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Waterfront Park Acquisition (Buchanan Property)

June 24, 2013


The property which was split among family members, was acquired by one family member in a holding company and is now one single property.  The holding company is no longer concerned with wanting to see the property become a park and is seeking higher bids

January 2013


The Trust for Public Land (TPL) has approved the waterfront park as an initiative it has undertaken. TPL is an excellent advocate/partner for us to have supporting this initiative! In the past couple months TPL has made offers to put the land under contract and to-date an acceptable price has not been agreed to by the parties. Updating of the appraisal in the next couple months is a likely next step.

Buchanan Property History


* In February 2011 the Buchanan heirs met with County Commissioner Susan Latvala and expressed willingness to sell their land to become a Waterfront Park for Ozona. The county has no funding available at this time for acquisition of real estate. Commissioner Latvala recommended that Mr. Sutton contact representatives of the Ozona community. If the Buchanan tract can be obtained through a grass roots fundraising effort the County would help to handle the final contract negotiation and would transfer the land into County Park jurisdiction for care in perpetuity.



* The Buchanan property has long been visualized as a potential site for a passive waterfront park, and Ms. Buchanan was aware of this desire on the part of Ozona residents. The Buchanan tract is directly adjacent to Speckled Trout marina which has been a public boat ramp for as long as anyone can remember. The Ozona waterfront has historically been the site of intensive commercial and recreational fishing activities. The history of the Ozona community is integrally tied to access to the water and to the commercial enterprise supportive of fisherman. The Buchanan tract had a boat and bait shop for the years when Mr. and Mrs. Buchanan were working. The Buchanan property holds the predisposing riparian rights to the waterfront.



* In 1976 existing public access to the Ozona waterfront was lost when Bayshore Drive (between Bay Street and Pennsylvania Ave.) was closed by property owners with the blessing of the sitting County Commission. This was done in spite of widespread objection and a lawsuit supported by Ozona residents. A passive park on the waterfront would be returning to the public domain a "birthright" of Ozona.



* The existing Ozona Preserve (designated in 1997) has grown to include 8.1 acres. This land area is tiny by relative comparison to other environmentally “managed” land in the county park system, but is crucially important as a wildlife and plant sanctuary in the heart of a nearly built out neighborhood. The Ozona Preserve is not suitable as a community gathering place as it is a designated preservation area.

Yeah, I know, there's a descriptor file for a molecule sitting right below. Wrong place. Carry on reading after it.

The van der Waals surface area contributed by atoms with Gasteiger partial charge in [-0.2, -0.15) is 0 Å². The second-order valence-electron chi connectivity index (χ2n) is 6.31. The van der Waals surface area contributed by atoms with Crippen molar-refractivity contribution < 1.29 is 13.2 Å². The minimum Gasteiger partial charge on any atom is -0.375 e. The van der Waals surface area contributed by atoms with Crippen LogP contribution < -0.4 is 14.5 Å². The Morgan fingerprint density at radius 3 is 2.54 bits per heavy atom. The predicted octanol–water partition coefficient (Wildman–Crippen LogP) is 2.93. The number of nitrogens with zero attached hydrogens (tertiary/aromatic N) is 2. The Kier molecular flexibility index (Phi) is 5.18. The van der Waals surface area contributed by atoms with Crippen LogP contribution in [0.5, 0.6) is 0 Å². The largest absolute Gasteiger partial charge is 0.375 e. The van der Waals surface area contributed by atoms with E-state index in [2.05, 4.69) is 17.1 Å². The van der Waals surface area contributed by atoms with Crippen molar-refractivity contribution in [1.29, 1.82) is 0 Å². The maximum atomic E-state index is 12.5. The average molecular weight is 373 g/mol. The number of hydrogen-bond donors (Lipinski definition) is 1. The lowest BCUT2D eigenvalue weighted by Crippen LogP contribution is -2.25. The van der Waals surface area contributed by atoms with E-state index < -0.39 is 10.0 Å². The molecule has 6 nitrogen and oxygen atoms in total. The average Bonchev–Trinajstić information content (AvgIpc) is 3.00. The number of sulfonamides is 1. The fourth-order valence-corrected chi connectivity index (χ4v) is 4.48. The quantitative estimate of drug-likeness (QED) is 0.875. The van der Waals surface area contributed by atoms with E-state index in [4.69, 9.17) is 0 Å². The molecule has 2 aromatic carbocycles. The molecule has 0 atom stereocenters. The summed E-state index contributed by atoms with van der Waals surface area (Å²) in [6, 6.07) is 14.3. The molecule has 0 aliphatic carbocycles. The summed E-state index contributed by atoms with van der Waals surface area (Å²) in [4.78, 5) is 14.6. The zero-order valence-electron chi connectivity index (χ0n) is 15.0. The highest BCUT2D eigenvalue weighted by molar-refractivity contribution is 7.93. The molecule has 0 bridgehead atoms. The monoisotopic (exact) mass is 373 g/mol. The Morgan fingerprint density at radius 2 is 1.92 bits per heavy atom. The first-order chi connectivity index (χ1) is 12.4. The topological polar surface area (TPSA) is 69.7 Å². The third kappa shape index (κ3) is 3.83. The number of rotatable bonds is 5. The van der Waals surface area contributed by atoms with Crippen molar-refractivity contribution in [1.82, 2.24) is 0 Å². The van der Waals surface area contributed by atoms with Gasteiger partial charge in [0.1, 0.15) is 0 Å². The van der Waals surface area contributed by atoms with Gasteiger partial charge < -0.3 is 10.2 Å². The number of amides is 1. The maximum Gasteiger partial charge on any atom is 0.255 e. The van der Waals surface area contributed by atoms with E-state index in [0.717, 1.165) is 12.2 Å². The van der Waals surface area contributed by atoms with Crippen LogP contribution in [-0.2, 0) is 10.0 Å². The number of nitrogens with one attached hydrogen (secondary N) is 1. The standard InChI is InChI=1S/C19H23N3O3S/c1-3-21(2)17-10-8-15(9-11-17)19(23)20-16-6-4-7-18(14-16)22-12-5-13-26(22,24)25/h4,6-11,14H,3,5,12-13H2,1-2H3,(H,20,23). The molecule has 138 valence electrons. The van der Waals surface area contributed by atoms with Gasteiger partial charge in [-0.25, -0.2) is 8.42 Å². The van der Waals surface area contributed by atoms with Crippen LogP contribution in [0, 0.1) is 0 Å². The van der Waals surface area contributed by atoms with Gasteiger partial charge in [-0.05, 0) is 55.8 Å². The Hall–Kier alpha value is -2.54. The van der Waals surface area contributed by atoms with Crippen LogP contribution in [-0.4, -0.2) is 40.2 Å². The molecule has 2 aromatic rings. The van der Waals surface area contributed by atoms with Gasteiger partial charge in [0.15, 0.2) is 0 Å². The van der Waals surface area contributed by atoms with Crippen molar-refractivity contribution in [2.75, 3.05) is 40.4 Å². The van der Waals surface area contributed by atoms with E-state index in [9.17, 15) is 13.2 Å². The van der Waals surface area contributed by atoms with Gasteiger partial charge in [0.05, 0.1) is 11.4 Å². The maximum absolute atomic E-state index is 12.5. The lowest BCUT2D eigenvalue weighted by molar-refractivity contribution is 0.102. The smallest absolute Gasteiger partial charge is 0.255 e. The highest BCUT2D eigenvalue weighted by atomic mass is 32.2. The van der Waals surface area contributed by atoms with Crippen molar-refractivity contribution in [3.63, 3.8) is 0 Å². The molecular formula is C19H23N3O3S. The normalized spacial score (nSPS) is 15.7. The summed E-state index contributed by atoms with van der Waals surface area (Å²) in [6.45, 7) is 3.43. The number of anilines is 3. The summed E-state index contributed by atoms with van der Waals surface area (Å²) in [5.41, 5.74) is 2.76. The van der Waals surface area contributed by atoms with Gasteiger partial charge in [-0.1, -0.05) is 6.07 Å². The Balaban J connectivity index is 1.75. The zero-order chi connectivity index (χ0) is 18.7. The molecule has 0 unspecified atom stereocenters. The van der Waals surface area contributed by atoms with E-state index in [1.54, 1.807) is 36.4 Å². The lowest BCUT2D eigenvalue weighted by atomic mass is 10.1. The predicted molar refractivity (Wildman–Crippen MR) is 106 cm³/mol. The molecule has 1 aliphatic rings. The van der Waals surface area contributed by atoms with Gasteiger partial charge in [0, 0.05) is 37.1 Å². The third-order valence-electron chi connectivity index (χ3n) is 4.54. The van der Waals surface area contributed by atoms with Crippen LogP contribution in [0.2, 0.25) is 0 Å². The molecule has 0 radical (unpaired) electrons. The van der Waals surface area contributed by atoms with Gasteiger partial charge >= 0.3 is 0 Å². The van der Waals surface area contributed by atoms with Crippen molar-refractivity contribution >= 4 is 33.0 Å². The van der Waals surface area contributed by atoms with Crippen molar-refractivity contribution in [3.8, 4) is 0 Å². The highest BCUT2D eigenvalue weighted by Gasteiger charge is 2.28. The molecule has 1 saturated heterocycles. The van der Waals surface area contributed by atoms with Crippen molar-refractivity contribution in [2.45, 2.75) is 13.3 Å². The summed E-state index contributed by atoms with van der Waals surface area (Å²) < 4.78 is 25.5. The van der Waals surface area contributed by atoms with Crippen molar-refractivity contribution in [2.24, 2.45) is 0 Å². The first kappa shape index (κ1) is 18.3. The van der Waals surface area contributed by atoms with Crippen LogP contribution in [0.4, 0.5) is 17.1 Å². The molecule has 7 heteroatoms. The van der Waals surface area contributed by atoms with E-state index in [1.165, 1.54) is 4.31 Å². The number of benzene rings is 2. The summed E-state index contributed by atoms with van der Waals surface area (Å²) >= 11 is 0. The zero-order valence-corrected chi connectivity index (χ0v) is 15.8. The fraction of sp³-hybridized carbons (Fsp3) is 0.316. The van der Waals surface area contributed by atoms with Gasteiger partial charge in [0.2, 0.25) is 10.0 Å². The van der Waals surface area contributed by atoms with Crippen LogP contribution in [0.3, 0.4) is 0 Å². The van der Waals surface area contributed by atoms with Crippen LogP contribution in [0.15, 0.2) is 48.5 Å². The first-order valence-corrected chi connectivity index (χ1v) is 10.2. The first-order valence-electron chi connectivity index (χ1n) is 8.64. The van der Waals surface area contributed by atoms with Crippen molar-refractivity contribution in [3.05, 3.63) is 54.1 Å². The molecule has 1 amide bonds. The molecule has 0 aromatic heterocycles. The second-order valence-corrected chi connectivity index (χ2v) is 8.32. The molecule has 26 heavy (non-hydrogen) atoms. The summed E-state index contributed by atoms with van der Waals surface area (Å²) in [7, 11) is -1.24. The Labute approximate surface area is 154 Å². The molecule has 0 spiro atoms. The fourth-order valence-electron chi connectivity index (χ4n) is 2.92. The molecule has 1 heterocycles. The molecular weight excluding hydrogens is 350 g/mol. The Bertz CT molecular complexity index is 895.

*Present day Ozona demonstrates a development pattern with diverse homes representative of every decade from 1880 to 2010. Throughout the oldest areas of the community commercial, industrial and residential usage exist side by side. Open spaces where residents once gathered for outdoor events or where children could play have now been developed. Having a passive park area where we can take our children or grandchildren to play and where we can gather to watch the sunset with our neighbors and visitors would greatly enhance our community.



A petition of support drive held in the fall 2011 resulted in 530 signatures. The subcommittee will presented the results of the drive to Pinellas County authorities showing local support for the acquisiton of the property as a passive neighborhood park. Please join us to help procure a park where neighbors can meet off road to watch the sunsets, where we have room for outdoor community events, and that will allow our children a place at water's edge where we can continue Ozona's heritage as a close knit community tied to the sea. . If you are interested in signing the petition, please contact Dave Ennis, the subcommittee chair.


July 2012:  -  John Garrison of the St. Petersburg office for the Trust for Public Land (TPL) received approval from his national board to negotiate on  behalf of the community for this property -  it would be their intent to define an agreement with the property owner for several months( to be determined in negotiation) to allow for due diligence  of the property and to seek out  funding for the property -  so at this point we do not have funding but we do have a major national entity  with considerable experience engaged -  the next step will be if an  agreement can be reached  between TPL  and the property owners to have this public acquisition considered

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